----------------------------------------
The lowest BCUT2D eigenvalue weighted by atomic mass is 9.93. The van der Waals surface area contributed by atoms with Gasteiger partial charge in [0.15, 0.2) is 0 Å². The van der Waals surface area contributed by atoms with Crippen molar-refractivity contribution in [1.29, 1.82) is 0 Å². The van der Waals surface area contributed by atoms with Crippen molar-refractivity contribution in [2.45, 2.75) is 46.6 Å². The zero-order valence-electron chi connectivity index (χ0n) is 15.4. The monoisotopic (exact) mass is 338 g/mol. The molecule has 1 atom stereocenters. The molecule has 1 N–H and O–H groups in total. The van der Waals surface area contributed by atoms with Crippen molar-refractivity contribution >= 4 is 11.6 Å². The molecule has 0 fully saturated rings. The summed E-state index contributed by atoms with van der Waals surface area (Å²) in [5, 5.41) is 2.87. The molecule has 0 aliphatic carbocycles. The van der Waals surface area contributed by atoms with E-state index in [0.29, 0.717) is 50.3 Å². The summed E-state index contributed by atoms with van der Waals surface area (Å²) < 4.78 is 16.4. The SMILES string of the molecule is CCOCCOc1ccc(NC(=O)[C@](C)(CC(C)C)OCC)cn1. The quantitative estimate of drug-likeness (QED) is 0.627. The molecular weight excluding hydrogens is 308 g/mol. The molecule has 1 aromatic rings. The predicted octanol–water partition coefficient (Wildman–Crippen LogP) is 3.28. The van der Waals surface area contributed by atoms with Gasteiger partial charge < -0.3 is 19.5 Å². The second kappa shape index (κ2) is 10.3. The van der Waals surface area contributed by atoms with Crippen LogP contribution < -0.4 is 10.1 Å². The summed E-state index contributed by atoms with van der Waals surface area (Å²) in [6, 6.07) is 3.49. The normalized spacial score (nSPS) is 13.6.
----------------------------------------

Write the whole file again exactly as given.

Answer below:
The lowest BCUT2D eigenvalue weighted by atomic mass is 9.93. The van der Waals surface area contributed by atoms with Gasteiger partial charge in [0.15, 0.2) is 0 Å². The van der Waals surface area contributed by atoms with Crippen molar-refractivity contribution in [1.29, 1.82) is 0 Å². The van der Waals surface area contributed by atoms with Crippen molar-refractivity contribution in [2.45, 2.75) is 46.6 Å². The zero-order valence-electron chi connectivity index (χ0n) is 15.4. The monoisotopic (exact) mass is 338 g/mol. The molecule has 1 atom stereocenters. The molecule has 1 N–H and O–H groups in total. The van der Waals surface area contributed by atoms with Crippen molar-refractivity contribution >= 4 is 11.6 Å². The molecule has 0 fully saturated rings. The summed E-state index contributed by atoms with van der Waals surface area (Å²) in [5, 5.41) is 2.87. The molecule has 0 aliphatic carbocycles. The van der Waals surface area contributed by atoms with E-state index in [0.29, 0.717) is 50.3 Å². The summed E-state index contributed by atoms with van der Waals surface area (Å²) < 4.78 is 16.4. The SMILES string of the molecule is CCOCCOc1ccc(NC(=O)[C@](C)(CC(C)C)OCC)cn1. The quantitative estimate of drug-likeness (QED) is 0.627. The molecular weight excluding hydrogens is 308 g/mol. The molecule has 1 aromatic rings. The predicted octanol–water partition coefficient (Wildman–Crippen LogP) is 3.28. The van der Waals surface area contributed by atoms with Gasteiger partial charge < -0.3 is 19.5 Å². The second kappa shape index (κ2) is 10.3. The van der Waals surface area contributed by atoms with Crippen LogP contribution < -0.4 is 10.1 Å². The summed E-state index contributed by atoms with van der Waals surface area (Å²) in [6, 6.07) is 3.49. The normalized spacial score (nSPS) is 13.6.